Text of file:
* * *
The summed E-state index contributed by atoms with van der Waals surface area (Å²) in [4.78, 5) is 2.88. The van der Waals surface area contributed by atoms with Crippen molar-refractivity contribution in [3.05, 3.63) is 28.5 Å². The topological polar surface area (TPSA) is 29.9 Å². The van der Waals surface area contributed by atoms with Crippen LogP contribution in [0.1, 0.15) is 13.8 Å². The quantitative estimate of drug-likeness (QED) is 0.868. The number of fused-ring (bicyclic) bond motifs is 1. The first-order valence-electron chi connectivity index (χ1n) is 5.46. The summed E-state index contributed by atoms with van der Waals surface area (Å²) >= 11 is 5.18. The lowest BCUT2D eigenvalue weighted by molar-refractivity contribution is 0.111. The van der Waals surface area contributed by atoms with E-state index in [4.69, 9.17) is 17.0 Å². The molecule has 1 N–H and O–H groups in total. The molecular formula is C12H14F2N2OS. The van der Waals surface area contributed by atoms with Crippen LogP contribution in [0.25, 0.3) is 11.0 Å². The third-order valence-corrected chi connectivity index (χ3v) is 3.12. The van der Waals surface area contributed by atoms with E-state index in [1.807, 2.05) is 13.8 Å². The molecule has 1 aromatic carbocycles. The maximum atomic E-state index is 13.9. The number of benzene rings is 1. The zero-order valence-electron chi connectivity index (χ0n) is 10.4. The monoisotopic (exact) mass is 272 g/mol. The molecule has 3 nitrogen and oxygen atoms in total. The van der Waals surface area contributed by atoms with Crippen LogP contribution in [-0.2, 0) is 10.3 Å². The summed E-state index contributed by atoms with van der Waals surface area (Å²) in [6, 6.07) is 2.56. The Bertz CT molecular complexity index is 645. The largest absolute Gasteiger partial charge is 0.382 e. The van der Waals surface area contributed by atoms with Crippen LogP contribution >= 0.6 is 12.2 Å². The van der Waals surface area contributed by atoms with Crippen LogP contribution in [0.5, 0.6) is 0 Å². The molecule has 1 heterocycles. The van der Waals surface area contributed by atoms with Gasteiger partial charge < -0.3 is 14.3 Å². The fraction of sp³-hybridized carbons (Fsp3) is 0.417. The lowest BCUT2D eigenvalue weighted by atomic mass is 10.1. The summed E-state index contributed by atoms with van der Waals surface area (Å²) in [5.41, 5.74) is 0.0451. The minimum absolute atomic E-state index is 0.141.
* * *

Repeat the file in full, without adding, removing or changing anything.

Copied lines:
The summed E-state index contributed by atoms with van der Waals surface area (Å²) in [4.78, 5) is 2.88. The van der Waals surface area contributed by atoms with Crippen molar-refractivity contribution in [3.05, 3.63) is 28.5 Å². The topological polar surface area (TPSA) is 29.9 Å². The van der Waals surface area contributed by atoms with Crippen LogP contribution in [0.1, 0.15) is 13.8 Å². The quantitative estimate of drug-likeness (QED) is 0.868. The number of fused-ring (bicyclic) bond motifs is 1. The first-order valence-electron chi connectivity index (χ1n) is 5.46. The summed E-state index contributed by atoms with van der Waals surface area (Å²) >= 11 is 5.18. The lowest BCUT2D eigenvalue weighted by molar-refractivity contribution is 0.111. The van der Waals surface area contributed by atoms with E-state index in [4.69, 9.17) is 17.0 Å². The molecule has 1 N–H and O–H groups in total. The molecular formula is C12H14F2N2OS. The van der Waals surface area contributed by atoms with Crippen LogP contribution in [0.25, 0.3) is 11.0 Å². The third-order valence-corrected chi connectivity index (χ3v) is 3.12. The van der Waals surface area contributed by atoms with E-state index in [1.807, 2.05) is 13.8 Å². The molecule has 1 aromatic carbocycles. The maximum atomic E-state index is 13.9. The number of benzene rings is 1. The zero-order valence-electron chi connectivity index (χ0n) is 10.4. The monoisotopic (exact) mass is 272 g/mol. The molecule has 3 nitrogen and oxygen atoms in total. The van der Waals surface area contributed by atoms with Crippen LogP contribution in [-0.2, 0) is 10.3 Å². The summed E-state index contributed by atoms with van der Waals surface area (Å²) in [6, 6.07) is 2.56. The Bertz CT molecular complexity index is 645. The largest absolute Gasteiger partial charge is 0.382 e. The van der Waals surface area contributed by atoms with Crippen LogP contribution >= 0.6 is 12.2 Å². The van der Waals surface area contributed by atoms with Crippen LogP contribution in [0.5, 0.6) is 0 Å². The molecule has 1 heterocycles. The van der Waals surface area contributed by atoms with Gasteiger partial charge < -0.3 is 14.3 Å². The fraction of sp³-hybridized carbons (Fsp3) is 0.417. The lowest BCUT2D eigenvalue weighted by atomic mass is 10.1. The summed E-state index contributed by atoms with van der Waals surface area (Å²) in [5.41, 5.74) is 0.0451. The minimum absolute atomic E-state index is 0.141.